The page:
Deji is a boy with a football. He delights in the art of playing football. This is natural, and in our present natural, we find bits, glimpses of the divine, the supernatural; glimpses of heaven and hell.
Football is a game, and when taken seriously, it is a match. I choose to also see it as a race. A race against time – to win, draw or lose by a desired margin – a race against the moving ball – to have and keep it in the possession of your team for as long as you need, and a race against your opponent – to get your desired result against.
There is a football field, a watching audience, and football players, often fit and appropriately kitted.
Deji feels ready to play. He feels confident. He has a smile.
But quite frankly, Deji isn’t ready for the game. He looks like a boy who’d weary of the game from the start. He is wrongly kitted. And if he could only hear the voice of the officials or perceive their gestures, he would be off the field of play.
Despite seeming unprepared, unmotivated and complacent, Deji must play. A heavy price was paid to secure him. He has to play.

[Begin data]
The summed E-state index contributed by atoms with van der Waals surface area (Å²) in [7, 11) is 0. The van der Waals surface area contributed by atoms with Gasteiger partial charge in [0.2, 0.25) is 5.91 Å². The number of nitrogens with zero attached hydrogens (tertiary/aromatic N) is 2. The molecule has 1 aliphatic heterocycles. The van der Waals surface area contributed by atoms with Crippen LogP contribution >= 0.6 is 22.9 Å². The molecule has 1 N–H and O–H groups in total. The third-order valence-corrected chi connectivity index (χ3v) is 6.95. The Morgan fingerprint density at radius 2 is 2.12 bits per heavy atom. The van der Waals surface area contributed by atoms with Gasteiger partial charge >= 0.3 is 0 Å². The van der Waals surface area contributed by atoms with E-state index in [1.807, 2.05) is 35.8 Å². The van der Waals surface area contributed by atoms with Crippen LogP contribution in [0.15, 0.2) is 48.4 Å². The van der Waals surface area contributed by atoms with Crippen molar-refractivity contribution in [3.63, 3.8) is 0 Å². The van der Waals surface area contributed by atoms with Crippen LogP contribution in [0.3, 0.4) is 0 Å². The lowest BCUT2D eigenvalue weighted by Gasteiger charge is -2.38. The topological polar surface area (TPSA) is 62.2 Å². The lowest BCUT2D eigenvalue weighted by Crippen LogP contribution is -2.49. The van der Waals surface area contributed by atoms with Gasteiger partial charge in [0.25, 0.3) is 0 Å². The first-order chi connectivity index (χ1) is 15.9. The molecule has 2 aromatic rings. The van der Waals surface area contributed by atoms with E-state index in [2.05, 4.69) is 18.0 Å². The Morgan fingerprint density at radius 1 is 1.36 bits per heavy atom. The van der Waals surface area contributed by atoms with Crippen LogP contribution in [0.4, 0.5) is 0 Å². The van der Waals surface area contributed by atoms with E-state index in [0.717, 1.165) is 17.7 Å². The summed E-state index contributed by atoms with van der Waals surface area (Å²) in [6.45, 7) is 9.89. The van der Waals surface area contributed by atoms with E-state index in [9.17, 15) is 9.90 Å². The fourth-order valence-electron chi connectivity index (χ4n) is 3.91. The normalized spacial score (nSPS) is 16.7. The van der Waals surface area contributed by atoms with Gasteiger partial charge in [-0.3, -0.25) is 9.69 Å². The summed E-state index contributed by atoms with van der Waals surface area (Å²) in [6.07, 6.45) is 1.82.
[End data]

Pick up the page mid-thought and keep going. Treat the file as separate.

Deji is a picture of a great part of the church today.
I do not speak of the institution church, the group of people called Christians. I mean, Deji is a reflection of a great part of the church, the body of Christ, the company of people rescued and redeemed by Jesus, the Lord of all creation.
We were bought at great price and have been brought home and consequently to the field of play, but we have come to the field of play in our party dresses and shoes, rather than in our football jerseys and boots. We are complacent. We either aren’t aware of the race before us or have simply chosen to ignore it.
We are asleep. We fail to see beyond our noses, ahead to the 90 minute match against a formidable but truly beatable opponent and to see what it would take to score, defend, and win. We fail to realize that even football should point us to God.
Spiritually, we are poorly or wrongly clothed. We love the fun part of these things but ignore the fight that come along.
Where are our shirts, our shorts, our shin guards, our socks and studded boots?
Where are our salvation helmets, chest guards of righteousness, Spirit swords, gospel shoes, truth belts, faith shields and engulfing prayers?
Deji cannot afford to be on the pitch this way. The spiritual is more: we cannot afford to be on the pitch this way. We will be badly hurt.
Today, we will take off the party dresses and shoes [for the moment] and take on our jerseys and boots. We will let go off the fun and games; we will awake and fight. We will press towards the mark. We will run for the reward. We will do this now, lest we are dropped from the team, to the bench, to the reserve team or for some reason sold off to some other team. We will win.
I pray we are helped to see what the Spirit is saying to His church.
I speak to you and me.
I pray for you and me.
May we never lose our wonder.
Akinnibi Tobi inspired this.